Q&A Series: Agvocate Dr. Cami Ryan (Part 2)

Our inaugural Q&A blog series post shared the introduction and first half of our Q&A with Dr. Cami Ryan. Now check out the second half below!

OSF: You’ve done a great deal of research into the anti-biotech groups and their positions. In your opinion, what is it that makes them so fervent that biotech cannot be part of the solution? In other words, what makes myths about ag-biotech so appealing to activists?

Dr. Camille Ryan

Dr. Ryan: Mythmaking and the oral tradition of storytelling have been an important part of society. Activists use mythmaking as a way to influence public opinion on any one of a number of topics or issues. It is a way in which to create an alternate reality in the minds of the consumer by creatively blending images and words – and it works. You only have to think about the term “Frankenfood” and how visually provocative that is. For the activists and NGOs, mythmaking (and other activist activities) have bottom line goals as well. It attracts members, drives donation and is important in lobbying efforts.

Activist organizations will change strategies over time. Every organization or business has to in order to stay relevant to the member, consumer and/or market. The biotechnology industry became the focus for many NGOs in the 1990s (even before that). Agricultural biotechnology is appealing as a target in that you can readily identify a villain (i.e. “Big Ag”) and you can set your organization up as a hero (i.e. Greenpeace, Friends of the Earth, etc).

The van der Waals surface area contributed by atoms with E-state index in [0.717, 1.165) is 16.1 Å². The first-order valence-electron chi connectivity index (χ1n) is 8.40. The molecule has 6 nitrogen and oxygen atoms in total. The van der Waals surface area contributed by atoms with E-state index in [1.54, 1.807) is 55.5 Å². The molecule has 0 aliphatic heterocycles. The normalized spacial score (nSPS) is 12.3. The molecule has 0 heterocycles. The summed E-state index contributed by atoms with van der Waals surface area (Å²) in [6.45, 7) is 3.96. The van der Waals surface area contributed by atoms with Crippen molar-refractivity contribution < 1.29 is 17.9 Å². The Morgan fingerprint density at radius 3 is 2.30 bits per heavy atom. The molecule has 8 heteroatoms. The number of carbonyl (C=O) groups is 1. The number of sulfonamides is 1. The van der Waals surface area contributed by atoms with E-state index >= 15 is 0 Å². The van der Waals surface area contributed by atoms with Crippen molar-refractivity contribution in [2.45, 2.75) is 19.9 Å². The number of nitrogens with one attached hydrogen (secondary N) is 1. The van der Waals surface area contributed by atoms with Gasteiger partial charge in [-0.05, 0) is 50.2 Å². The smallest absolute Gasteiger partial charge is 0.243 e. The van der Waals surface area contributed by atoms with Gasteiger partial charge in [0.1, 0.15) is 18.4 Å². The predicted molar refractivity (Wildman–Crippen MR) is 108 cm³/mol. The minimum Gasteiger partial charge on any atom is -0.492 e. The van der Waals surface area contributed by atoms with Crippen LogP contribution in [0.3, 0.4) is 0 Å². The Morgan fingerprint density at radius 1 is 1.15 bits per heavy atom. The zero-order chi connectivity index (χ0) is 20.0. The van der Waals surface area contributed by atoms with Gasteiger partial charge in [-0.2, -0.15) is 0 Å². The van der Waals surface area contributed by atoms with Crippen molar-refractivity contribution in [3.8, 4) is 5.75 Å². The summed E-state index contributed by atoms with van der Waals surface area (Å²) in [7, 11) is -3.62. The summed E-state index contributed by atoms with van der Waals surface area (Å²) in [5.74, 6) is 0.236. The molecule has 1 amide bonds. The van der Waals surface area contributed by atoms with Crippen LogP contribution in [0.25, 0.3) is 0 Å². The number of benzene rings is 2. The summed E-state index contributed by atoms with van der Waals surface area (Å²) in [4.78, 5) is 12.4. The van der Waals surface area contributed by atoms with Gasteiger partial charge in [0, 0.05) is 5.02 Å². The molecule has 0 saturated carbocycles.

There’s nothing that people like better than a story; one with a hero and villain. As new innovative technologies develop, NGOs will adjust their strategies accordingly (for instance, synthetic biology has now made it onto activists’ radars). Again, this is about sustaining streams of donor dollars. 

When engaging in discussions with those opposed to biotech crops, what points or strategies in particular do you find to be the most effective to help them see the other side of the argument?

Talking someone into something is never a good strategy. It doesn’t matter what you are talking about. The best conversations that I have with people start with first trying to understand where they are coming from and why. People’s fears (we all have them) – no matter how irrational they may seem to us – are real to them. Productive conversations mean listening more and talking less. I never go into a conversation looking to convert… rather, I go in prepared to learn. And I do. Every time.